If i really have something wrong in my ideas please tell me. Anyway thanks for reading at least!
    I didn't really follow all of that but then I'm practically sleep walking right now.
    You can pretty much do anything if you like the sound or effect of it.But there are alot of proven tricks and it pays to learn them.If you are wanting to learn how harmonized guitar parts work then check out any bands with two or more guitarists that play harmony together and learn their moves.

    I'm sure others here will be more insightful than me.

    Good luck...
    Some days I seem to do OK. Other days I feel like just shoving an M-80 right up my guitar's butt.

  3. #3
    Jazzman Poparad's Avatar
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    Quote Originally Posted by blackmint

    1) If I am playing a standard C major chord progression with C as a tonal centre, could another guitarist/keyboardist play a melody on top in D dorian, or G mixolydian (sp i know) or any of the modes which contains the notes of C major.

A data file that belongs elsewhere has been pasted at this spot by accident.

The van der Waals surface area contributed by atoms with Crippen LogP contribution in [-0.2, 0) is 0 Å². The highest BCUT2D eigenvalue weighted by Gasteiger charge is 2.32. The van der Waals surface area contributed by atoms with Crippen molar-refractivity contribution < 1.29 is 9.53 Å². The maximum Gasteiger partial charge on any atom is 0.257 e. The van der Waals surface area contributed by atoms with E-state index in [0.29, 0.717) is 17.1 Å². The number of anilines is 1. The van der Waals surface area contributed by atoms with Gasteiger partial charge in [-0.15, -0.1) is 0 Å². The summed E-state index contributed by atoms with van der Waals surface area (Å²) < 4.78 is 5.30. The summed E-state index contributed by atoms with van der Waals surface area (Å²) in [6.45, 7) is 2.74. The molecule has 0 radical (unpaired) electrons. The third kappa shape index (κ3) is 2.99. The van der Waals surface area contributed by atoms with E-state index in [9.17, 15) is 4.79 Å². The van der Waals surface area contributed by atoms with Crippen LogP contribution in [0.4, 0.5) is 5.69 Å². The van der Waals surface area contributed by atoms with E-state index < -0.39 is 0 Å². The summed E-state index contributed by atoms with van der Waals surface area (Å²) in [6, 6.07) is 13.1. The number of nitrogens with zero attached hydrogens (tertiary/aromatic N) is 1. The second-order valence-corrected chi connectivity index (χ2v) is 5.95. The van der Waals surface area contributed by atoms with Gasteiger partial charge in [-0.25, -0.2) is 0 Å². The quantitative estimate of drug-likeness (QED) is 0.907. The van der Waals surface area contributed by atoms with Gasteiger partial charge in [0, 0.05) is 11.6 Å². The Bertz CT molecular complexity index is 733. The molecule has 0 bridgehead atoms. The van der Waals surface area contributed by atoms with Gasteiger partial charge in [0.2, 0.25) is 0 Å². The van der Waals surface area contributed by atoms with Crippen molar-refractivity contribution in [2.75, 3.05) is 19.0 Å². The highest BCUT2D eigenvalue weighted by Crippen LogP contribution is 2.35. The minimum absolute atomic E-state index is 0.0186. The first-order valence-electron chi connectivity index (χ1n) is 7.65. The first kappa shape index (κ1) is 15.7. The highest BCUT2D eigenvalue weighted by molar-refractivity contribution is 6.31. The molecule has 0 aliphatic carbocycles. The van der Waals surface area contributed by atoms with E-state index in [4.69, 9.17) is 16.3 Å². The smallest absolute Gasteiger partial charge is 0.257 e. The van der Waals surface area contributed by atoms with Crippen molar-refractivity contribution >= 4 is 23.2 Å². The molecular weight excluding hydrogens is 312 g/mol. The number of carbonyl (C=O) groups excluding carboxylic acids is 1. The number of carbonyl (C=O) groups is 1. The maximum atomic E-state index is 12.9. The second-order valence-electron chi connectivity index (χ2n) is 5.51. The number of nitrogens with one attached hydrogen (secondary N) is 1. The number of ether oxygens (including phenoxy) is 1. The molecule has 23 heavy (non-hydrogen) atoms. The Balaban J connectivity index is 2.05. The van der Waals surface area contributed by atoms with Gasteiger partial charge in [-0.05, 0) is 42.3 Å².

As Chim said, if it's in C major, then it's in C major. The harmony is what determines which mode it is. The only way that someone can be playing D dorian or G mixolydian is if the scale is heard in conjunction with either a D minor for D dorian or G major/G7 chord for G mixolydian. Modes are inseperable from the harmonies they are linked to.

    2) Furthermore, in rock/punk music I have seen bands play the equivalent minor scale (so in C, C minor) over a chord progression in C. Does this mean one can play a C dorian, C lydian etc melody over it?
    Again, as Chim said, this is not really a modal thing, but harkens to blues playing, in which the minor pentatonic scale is 'forced' over a major chord. There's a long winded reason to why it works, but needless to say, this use is limited to situations where you'd want a 'blues sound,' and whenever it's done, it's going to invoke a 'bluesy' feel to the solo.


    3) How would one deal with borrowed chords in respect to modes? In a certain sense, borrowed chords are from the aeolian which shares the root right? So could not one use borrow chords from other modes such as C dorian?